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Vertebral size-at-age heterogeneity in gummy shark harvested off southern Australia
Troynikov, V.S.; Walker, T.I. (1999). Vertebral size-at-age heterogeneity in gummy shark harvested off southern Australia. J. Fish Biol. 54: 863-877
In: Journal of Fish Biology. Fisheries Society of the British Isles: London,New York,. ISSN 0022-1112, more
Peer reviewed article  

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  • Troynikov, V.S.
  • Walker, T.I.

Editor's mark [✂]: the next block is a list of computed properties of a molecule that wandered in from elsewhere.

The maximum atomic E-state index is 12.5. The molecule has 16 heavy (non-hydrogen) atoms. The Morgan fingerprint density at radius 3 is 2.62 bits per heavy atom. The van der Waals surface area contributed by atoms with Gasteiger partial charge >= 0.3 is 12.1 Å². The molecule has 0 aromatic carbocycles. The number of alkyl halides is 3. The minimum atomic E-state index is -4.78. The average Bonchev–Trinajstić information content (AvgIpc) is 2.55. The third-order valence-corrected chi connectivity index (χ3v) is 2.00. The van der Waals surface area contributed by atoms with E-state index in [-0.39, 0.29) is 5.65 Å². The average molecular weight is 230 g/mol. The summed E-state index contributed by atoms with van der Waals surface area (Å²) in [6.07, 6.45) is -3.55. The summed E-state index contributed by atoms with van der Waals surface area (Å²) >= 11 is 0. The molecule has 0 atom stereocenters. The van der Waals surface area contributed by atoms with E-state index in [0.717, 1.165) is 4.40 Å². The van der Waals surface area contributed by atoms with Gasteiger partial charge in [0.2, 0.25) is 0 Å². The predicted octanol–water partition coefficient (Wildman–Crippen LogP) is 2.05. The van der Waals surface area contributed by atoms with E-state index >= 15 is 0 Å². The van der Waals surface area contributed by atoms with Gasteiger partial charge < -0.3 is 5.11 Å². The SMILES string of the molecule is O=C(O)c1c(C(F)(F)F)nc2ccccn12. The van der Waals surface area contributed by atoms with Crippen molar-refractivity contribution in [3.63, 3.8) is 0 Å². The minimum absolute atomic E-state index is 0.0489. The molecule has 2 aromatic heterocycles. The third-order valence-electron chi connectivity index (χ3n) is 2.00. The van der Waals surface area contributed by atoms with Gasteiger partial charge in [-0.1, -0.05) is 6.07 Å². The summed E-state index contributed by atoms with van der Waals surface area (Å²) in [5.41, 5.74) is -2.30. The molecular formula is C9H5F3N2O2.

Stochastic parametrization of growth heterogeneity was applied to investigate the distribution of vertebral band radius-at-age in three populations of gummy shark Mustelus antarcticus Günther harvested with very different fishing effort and different mesh-sizes of gillnet. Three examples of four parameter growth models were developed where the random von Bertalanffy growth rate K is represented alternatively by three positive distributions to avoid negative tails in size-at-age distribution. Models with gamma and lognormal distributions of K fitted the data equally well and both fitted better than a model with the Weibull distribution. Various results are presented from the model developed with the gamma distribution of K. Heterogeneity in vertebral growth is presented as a series of quantiles of distribution of band radius-at-age. Probability density functions of band radius are presented for sharks at four selected ages, and cross-sections of these probability densities against age are presented for three selected values of band radius. Heterogeneity of growth rate K in a population is presented as tables of 10% quantiles and as graphs of probability densities. The differences in the patterns of vertebral growth for male and female sharks separately, between Bass Strait during 1973-1976, Bass Strait during 1986-1987 and South Australia during 1986-1987 are generally consistent with those determined from shark length-at-age in other published studies. However, the stochastic modelling approach adopted in the present study avoids having to make any assumptions about vertebral growth patterns of individual sharks and embraces heterogeneity in vertebral radius-at-age in the models which allows for better evaluation of alternative hypotheses for explaining the observed differences in growth patterns.

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